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Spirit,' must be distinctly pointed out. To preach against sin in general, without descending to particulars, may lead many to complain of the evil of their hearts, while, at the same time, they are wholly inattentive to the evil of their CONDUCT.”
In constructing the following chapters, the author has relied mainly on the teachings of the Holy Scriptures, but not exclusively. Ethical writers, ancient sages and modern poets have recorded striking thoughts on the themes herein discussed, and their affirmations are regarded as none the less pertinent and valuable because they did not enslave themselves to a sect, nor serve limited circles as bigoted dogmatists. The best impressions of the best minds in every age and clime can be, and ought to be, subor. dinated to the illustration and enforcement of the great doctrines which relate to man's temporal and eternal weal.
PROVERBS FOR THE PEOPLE.
THE WISE PREACHER.
“ THE preacher set in order many proverbs,” Eccl. 12: 9. Solomon wrote this text at the close of his mission as an inspired teacher, and while under the greatest solicitude to do good. He had profited by critical and comprehensive observation, as well as by profound reflection, and had learned much from experience good and bad. Feeling the vanity of earthly enjoyments, and the inefficiency of human wisdom, he devoutly seeks to draw his readers to heavenly sources, and would imprint on their mind divine precepts.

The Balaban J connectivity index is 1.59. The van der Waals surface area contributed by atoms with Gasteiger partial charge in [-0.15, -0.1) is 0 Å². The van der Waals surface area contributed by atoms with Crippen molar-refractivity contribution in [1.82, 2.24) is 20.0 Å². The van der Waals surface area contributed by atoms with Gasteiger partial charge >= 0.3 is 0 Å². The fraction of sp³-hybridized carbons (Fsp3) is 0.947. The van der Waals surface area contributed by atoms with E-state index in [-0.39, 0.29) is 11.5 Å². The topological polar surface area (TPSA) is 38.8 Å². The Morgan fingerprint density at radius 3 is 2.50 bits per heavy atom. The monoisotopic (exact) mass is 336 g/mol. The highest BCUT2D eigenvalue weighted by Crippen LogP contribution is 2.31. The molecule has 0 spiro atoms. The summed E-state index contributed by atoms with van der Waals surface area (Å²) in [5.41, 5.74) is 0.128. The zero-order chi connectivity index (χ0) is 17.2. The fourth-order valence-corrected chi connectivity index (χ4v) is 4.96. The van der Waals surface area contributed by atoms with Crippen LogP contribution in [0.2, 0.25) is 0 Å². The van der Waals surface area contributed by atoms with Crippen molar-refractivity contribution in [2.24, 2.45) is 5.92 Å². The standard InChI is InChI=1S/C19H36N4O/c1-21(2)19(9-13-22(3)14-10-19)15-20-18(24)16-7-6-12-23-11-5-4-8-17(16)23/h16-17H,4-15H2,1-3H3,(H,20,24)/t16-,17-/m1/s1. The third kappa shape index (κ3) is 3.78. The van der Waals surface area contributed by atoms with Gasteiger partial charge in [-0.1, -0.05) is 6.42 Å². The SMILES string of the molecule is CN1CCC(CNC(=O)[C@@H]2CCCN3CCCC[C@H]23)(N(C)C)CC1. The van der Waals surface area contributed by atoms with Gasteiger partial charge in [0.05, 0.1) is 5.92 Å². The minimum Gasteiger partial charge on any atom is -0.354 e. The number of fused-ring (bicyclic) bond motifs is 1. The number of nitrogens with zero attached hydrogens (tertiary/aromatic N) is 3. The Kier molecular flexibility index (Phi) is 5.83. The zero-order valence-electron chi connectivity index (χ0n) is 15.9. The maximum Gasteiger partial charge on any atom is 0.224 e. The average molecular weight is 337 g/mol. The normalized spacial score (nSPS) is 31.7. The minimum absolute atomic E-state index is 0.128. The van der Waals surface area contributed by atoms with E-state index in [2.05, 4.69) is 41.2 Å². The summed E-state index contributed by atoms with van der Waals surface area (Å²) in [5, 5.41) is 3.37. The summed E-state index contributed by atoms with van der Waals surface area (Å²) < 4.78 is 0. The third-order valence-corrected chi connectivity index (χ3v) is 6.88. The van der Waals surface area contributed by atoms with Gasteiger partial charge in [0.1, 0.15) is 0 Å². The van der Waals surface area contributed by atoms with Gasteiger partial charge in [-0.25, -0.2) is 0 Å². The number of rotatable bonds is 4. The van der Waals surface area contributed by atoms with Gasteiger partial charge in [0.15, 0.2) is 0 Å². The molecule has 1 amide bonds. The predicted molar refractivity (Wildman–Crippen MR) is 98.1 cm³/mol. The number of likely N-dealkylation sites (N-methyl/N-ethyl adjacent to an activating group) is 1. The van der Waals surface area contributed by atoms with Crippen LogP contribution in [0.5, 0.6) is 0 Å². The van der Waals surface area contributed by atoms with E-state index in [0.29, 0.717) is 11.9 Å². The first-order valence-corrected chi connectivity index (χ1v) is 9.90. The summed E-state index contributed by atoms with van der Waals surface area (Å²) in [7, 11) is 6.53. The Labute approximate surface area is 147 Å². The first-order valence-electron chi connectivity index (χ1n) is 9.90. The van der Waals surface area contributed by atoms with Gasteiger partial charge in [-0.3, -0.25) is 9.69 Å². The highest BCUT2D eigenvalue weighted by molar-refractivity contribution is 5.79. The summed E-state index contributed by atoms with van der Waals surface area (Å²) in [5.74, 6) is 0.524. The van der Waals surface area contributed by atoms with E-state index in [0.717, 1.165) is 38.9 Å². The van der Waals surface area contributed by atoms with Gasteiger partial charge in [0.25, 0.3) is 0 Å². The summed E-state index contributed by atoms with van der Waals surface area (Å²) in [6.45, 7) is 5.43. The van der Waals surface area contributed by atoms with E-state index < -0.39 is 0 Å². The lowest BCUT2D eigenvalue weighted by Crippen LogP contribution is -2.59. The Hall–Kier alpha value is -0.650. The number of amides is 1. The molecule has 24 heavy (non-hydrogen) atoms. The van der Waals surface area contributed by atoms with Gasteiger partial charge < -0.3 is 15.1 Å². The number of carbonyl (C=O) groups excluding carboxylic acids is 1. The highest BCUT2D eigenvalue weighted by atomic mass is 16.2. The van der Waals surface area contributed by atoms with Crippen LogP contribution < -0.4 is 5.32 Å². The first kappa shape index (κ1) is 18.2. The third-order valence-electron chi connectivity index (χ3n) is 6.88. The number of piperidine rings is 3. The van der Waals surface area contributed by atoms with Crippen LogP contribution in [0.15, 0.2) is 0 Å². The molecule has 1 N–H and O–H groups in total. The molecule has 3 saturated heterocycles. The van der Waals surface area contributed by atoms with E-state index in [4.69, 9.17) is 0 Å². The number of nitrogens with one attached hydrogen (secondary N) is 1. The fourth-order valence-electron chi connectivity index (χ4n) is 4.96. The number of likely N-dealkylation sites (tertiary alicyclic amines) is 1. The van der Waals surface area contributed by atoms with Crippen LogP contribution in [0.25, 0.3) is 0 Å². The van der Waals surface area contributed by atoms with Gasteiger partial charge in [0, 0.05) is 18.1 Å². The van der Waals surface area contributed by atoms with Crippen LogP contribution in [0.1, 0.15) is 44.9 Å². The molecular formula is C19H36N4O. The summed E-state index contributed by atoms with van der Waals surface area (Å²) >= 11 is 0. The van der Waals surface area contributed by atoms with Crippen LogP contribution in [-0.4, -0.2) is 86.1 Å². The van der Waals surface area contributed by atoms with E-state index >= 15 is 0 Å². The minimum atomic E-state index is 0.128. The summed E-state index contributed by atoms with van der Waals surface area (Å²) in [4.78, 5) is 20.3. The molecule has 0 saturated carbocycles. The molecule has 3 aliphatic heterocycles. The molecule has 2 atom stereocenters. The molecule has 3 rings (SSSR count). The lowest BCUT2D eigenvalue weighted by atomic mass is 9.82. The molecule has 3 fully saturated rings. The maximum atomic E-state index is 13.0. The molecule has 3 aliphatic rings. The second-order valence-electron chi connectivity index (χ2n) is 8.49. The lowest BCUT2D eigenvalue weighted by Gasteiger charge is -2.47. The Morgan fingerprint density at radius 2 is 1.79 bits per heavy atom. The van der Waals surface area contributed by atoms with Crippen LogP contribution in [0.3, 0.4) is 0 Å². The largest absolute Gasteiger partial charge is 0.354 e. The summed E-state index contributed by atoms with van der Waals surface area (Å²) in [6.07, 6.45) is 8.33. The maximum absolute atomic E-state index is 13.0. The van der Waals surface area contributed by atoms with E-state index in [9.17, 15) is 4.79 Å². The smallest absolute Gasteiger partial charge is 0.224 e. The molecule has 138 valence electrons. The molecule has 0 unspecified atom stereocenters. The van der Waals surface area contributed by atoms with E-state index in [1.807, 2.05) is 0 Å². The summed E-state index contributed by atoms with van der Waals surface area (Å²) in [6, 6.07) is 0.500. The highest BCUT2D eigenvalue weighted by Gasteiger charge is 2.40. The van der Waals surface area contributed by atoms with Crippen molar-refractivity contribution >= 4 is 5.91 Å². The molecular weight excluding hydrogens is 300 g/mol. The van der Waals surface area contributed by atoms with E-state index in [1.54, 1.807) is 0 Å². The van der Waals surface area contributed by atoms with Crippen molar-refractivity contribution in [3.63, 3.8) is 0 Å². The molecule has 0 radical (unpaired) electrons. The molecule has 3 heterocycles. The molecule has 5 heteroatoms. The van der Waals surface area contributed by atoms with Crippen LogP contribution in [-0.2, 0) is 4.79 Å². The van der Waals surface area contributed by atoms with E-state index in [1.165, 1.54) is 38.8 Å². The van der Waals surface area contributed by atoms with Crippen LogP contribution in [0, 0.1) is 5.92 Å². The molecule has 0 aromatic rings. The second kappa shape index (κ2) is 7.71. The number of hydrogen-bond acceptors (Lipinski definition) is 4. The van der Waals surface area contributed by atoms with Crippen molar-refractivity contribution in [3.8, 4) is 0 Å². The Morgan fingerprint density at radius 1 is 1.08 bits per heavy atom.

In subsequent chapters, it will be our purpose to expound a number of the wise preacher's proverbs; at present, as introductory to the series, we will consider their general character, as being pleasing, practical, ennobling, and salutary.
First, the Proverbs of Solomon are pleasing to refined taste. The wise man himself gave the happiest definition of the sententious aphorisms and parables of wisdom he had sought out and set in order, when he said they were like apples of gold in pictures of silver,--substantial worth symmetrically embodied and elegantly adorned. He was a preacher accustomed to employ acceptable words full of pungent and profitable instruction. No man ever excelled him in the happy